The winter term draws to a close, the fossils come out of hiding one last time.

We are very fortunate at the University of Alberta to offer several courses in Palaeontology (and not just through zoology or biology – they get their own PALEO course code). PALEO 418 and 419 cover vertebrate palaeontology in lecture and lab format, PALEO 414 focuses more on invertebrate paleontology and functional morphology, and PALEO 400 is a field school held right in Edmonton at the Danek hadrosaur bonebed.

Lucky for me, I got to TA the PALEO 419 labs this semester. PALEO 418 covers the origins of vertebrates, fish, early tetrapods, turtles, lepidosauromorphs, and marine reptiles. PALEO 419 covers the synapsids and archosauromorphs. And that means I get to teach people about dinosaurs!

The archosauromorph lab exam was held this week, and most of the specimens were out for review. It made for a pretty impressive sight when you walked in the lab.

Because a variety of instructors have taught this course over the years, we have a pretty good collection of teaching casts and specimens that covers a fair amount of archosauromorph diversity. Most of the specimens are casts, but we do use some original material that’s relatively sturdy and/or abundant (things like ankylosaur osteoderms, hadrosaur limb elements, teeth, etc). The U of A also has a small but excellent palaeontology museum in the Earth Sciences building, and students are expected to check out certain specimens there throughout the semester. Because we have a variety of ceratopsian specimens from Dinosaur Park and Grande Prairie being prepared in our prep lab, we also did a ‘field trip’ there during the ceratopsian lab. Prospective students: the U of A is a good place to be for palaeontology!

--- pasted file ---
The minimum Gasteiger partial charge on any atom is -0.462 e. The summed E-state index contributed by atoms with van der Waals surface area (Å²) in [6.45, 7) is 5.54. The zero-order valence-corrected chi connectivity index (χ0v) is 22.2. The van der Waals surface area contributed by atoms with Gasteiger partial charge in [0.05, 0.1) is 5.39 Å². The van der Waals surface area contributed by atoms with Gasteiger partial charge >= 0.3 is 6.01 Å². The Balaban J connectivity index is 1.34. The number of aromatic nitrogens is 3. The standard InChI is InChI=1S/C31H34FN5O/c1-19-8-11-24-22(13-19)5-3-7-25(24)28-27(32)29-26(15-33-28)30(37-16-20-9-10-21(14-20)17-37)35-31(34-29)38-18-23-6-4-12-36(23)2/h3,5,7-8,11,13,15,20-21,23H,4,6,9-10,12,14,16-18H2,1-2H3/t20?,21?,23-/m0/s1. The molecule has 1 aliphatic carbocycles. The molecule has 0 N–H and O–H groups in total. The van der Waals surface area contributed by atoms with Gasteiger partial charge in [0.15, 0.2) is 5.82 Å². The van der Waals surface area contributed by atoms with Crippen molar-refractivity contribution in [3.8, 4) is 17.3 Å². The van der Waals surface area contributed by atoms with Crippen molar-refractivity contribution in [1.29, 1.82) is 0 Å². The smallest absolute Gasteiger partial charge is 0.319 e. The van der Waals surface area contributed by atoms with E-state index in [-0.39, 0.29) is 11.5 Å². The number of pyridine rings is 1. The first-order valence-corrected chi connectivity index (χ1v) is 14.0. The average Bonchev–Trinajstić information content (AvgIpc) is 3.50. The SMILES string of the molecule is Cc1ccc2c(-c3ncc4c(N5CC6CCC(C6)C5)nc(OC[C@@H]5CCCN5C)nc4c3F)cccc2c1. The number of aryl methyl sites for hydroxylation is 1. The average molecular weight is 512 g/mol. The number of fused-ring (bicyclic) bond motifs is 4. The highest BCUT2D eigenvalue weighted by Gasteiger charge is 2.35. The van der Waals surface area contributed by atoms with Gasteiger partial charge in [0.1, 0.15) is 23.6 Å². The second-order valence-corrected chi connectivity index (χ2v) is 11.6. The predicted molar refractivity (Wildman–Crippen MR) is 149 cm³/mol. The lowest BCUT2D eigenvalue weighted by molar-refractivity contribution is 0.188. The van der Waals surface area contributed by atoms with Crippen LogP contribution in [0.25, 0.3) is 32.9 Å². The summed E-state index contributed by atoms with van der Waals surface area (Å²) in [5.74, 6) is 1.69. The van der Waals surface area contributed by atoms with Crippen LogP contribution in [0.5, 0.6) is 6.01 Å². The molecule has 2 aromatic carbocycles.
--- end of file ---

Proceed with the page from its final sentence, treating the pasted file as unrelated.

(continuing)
But today the students wrote their exam, which means the semester is over for me (except for marking, of course)…and perhaps spring is on the way?*

*spring doesn’t happen until June in Edmonton. Oh well.

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